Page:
In an effort to prevent workplace violence, many employers have banned guns and other weapons from the workplace.
In an effort to prevent workplace violence, many employers have banned guns and other weapons from the workplace. However, some states' concealed weapons laws may make it more difficult for employers to ban guns from their parking lots.
Proposed Florida Legislation - The Florida legislature is currently considering a bill that would make it a third degree felony, punishable by up to 5 years in prison and a $5,000 fine, for an employer to establish a policy prohibiting employees from having firearms in the employer's parking lot, if the employee is a person who may lawfully own a firearm and is "lawfully transporting and storing a firearm or firearms in the motor vehicle and the firearm or firearms are locked in or locked to the motor vehicle." Fla. SB 206; HB 129. The bill also authorizes civil actions by employees who are discharged for violating such a policy and protects employers from civil liability for any "occurrence" that results from the use of a firearm that is lawfully transported and stored in a locked motor vehicle in the employer's parking lot, unless the employer commits a criminal act involving the use of the firearm. The bill has 10 sponsors and is expected to be decided in the next legislative session, which begins in March 2006.
Kentucky - Kentucky's concealed weapons law (Ken. Rev. Stat. 237.110(14)) precludes employers from prohibiting employees who have a valid license or permit to carry concealed weapons from having weapons in the employees' own vehicle in the employer's parking lot. The Kentucky attorney general has issued an opinion stating that the statute means that employers cannot prohibit employees or other persons holding a concealed deadly weapons license from carrying concealed deadly weapons in vehicle owned by the employee and used on company business or located on company premises. 1998 Ky. Atty. Gen. 2-34.
Oklahoma - Oklahoma's law has been the source of a great deal of controversy. The law, which was enacted following the discharge of twelve Weyerhaeuser employees for leaving firearms locked in vehicles in the company's parking lot, prohibits employers from establishing any policy that has the effect of prohibiting any person, except a convicted felon, from transporting and storing firearms in a locked vehicle in the employer's parking lot (21 Okl. Stat. Ann. § 1289.7a; 1290.22(b)).
Several Oklahoma employers, including ConocoPhillips, have challenged the law in court, claiming it violates their rights as property owners. In response to the lawsuit, the National Rifle Association (NRA) urged its members to boycott ConocoPhillips. See Kris Axtman and Mark Clayton, Worker Right or Workplace Danger? http://www.csmonitor.com/2005/0812/p01s02-ussc.html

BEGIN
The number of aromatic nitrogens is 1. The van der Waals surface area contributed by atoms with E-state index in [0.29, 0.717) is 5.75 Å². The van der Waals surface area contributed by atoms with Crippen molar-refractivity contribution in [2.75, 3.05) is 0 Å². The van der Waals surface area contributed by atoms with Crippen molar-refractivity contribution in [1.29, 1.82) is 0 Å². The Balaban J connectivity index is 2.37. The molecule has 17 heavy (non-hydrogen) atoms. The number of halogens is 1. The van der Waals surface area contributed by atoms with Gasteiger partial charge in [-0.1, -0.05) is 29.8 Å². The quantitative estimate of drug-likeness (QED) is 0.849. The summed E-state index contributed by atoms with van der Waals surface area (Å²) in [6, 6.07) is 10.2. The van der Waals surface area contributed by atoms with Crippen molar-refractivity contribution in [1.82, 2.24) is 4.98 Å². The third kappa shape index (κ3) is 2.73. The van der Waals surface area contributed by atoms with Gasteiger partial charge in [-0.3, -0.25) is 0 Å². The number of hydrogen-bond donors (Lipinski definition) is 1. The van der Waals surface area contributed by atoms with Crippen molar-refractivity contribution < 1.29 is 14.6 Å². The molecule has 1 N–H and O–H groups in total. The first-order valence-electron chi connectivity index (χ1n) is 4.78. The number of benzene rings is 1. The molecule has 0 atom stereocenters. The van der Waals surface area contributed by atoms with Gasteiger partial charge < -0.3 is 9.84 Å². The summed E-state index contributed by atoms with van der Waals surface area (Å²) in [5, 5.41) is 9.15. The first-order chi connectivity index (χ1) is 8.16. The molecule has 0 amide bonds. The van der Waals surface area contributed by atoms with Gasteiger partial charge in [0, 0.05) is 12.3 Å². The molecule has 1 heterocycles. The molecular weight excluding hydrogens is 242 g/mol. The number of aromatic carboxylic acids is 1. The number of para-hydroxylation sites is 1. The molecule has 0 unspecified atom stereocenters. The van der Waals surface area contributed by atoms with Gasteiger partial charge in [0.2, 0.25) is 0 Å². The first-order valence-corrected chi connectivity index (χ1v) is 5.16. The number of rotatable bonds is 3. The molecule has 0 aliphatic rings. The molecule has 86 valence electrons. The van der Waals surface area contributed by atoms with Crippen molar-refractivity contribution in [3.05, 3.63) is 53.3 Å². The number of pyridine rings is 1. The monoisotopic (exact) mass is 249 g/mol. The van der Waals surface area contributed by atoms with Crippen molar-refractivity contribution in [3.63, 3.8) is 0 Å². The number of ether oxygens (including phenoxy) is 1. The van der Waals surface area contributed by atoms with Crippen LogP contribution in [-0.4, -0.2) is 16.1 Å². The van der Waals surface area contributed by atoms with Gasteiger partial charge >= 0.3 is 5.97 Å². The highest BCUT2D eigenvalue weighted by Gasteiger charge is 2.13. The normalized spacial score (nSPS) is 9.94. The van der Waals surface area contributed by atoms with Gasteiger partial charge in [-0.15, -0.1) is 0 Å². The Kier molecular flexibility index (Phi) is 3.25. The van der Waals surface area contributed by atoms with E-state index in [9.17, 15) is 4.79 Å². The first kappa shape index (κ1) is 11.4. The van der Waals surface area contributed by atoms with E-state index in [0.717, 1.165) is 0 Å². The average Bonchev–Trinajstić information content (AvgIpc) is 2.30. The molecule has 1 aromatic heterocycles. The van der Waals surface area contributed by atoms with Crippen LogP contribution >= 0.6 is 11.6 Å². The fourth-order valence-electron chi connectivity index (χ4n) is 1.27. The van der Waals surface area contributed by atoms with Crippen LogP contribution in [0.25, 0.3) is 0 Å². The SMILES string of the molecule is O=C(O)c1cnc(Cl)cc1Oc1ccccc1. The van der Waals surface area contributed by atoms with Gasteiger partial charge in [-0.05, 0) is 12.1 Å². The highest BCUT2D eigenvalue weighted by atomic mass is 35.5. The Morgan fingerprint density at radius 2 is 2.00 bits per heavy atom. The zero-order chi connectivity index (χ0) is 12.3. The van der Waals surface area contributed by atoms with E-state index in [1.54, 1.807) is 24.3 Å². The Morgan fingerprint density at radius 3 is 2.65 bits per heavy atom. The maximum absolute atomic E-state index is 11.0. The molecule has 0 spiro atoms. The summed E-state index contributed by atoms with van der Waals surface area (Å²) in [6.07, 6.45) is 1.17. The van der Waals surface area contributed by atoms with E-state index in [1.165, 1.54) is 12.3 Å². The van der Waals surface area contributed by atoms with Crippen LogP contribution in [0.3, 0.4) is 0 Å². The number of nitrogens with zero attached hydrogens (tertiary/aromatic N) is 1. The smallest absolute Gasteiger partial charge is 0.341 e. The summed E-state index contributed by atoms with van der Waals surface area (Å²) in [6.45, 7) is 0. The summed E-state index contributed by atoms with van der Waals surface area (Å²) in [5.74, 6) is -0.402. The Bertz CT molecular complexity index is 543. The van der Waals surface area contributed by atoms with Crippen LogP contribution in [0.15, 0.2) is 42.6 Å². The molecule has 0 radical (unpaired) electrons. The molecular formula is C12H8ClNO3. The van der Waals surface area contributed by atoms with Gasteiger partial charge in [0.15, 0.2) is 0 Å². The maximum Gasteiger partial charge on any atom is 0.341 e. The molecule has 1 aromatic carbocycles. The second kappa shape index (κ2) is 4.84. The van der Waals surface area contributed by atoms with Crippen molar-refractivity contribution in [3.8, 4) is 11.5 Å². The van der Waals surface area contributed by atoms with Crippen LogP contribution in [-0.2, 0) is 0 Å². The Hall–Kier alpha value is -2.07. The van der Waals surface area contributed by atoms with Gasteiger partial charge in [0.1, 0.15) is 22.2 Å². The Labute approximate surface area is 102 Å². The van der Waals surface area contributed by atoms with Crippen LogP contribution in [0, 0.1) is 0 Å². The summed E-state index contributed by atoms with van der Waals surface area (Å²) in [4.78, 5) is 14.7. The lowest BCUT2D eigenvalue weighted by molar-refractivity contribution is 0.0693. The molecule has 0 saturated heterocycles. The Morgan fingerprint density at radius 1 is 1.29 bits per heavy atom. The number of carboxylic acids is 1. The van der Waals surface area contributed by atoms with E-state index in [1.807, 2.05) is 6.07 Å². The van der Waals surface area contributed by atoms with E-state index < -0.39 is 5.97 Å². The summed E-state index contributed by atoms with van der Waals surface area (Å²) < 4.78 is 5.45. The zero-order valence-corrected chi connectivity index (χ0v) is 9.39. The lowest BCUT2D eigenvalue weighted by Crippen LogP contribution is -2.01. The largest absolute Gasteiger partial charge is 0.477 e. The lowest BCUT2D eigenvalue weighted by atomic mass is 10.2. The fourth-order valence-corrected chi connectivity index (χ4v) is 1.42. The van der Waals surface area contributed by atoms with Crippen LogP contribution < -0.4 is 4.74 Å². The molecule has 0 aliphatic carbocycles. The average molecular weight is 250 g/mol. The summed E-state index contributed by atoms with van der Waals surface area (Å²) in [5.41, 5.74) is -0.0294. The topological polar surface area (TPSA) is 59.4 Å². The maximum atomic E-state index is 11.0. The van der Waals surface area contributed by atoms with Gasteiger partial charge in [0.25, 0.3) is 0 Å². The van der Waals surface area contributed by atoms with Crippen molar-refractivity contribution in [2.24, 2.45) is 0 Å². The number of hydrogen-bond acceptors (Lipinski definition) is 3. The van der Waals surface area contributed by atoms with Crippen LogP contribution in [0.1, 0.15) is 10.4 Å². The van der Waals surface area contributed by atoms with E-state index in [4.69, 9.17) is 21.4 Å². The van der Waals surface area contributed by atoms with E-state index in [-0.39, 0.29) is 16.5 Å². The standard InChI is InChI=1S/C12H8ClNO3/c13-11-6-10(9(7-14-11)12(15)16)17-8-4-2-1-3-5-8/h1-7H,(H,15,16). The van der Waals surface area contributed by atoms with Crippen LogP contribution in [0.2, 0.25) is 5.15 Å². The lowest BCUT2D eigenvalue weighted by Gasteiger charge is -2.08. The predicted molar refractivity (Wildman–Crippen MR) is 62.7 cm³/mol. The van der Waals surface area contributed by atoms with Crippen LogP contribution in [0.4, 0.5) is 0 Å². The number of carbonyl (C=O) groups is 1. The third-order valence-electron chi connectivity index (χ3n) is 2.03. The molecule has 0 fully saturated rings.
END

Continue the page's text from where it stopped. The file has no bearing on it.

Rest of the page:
The federal court issued an injunction prohibiting the enforcement of the law pending the resolution of the employers' challenges. In March 2005, the Oklahoma Court of Criminal Appeals held that the law is a criminal statute. Because of this ruling, the case will likely proceed in federal court rather than be remanded to state court.
The law has been revised to protect employers from liability for occurrences resulting from the storage of firearms in a locked vehicle on the employer's property unless the employer commits a criminal act involving the use of firearms. The revisions to the law also permit individuals to bring civil actions to enforce the terms of the statute and provide for actual damages, an injunction of further violations of the law, and court costs and attorney fees for a prevailing plaintiff. The NRA views the revised legislation as "extremely important." The NRA's Executive Vice President has stated that the group "will be carrying this fight to other states to assure that the protections guaranteed to Oklahoma gun owners . . . will apply everywhere." See Wayne LaPierre, Standing Guard, American Rifleman, August 2005.
Minnesota - Minnesota's law provides, in part, that "an employer may not prohibit the lawful carry or possession of firearms in a parking facility or parking area." Minn. Stat. Ann. § 624.714(18)(c). A Minnesota court found a prior version of the law to be unconstitutional because of the way in which it was enacted. See Unity Church of St. Paul v. State, 694 N.W. 2d 585 (Minn. App. 2005). The law was subsequently re-enacted to be effective retroactively and without interruption from April 28, 2003. See Minn. Laws 2005, ch. 83 § 1.
Other Proposed Legislation - Following a Utah Supreme Court decision upholding an employer's right to discharge an employee for bringing weapons into the workplace, Hansen v. America Online, Inc., 96 P.3d 950 (Utah 2004), legislation has been proposed in Utah that would challenge employers' abilities to ban guns in employer parking lots; however, no such legislation has been passed. Similar legislation has been proposed in Texas, but has not been passed.
Employers' Bottom Line:
Although only a few states currently have laws in effect that prohibit employers from banning weapons in their parking facilities, employers should be aware that other states may consider such legislation in the future. It is important to be aware of the laws of all of the states in which you have employees to ensure that your workplace policies do not violate state law. Some employers may need to develop creative solutions to address workplace violence, at least in those states that prohibit employers from banning firearms in their parking facilities. If you have questions regarding the establishment or revision of workplace violence policies or other employment-related issues, please contact the Ford & Harrison attorney with whom you usually work.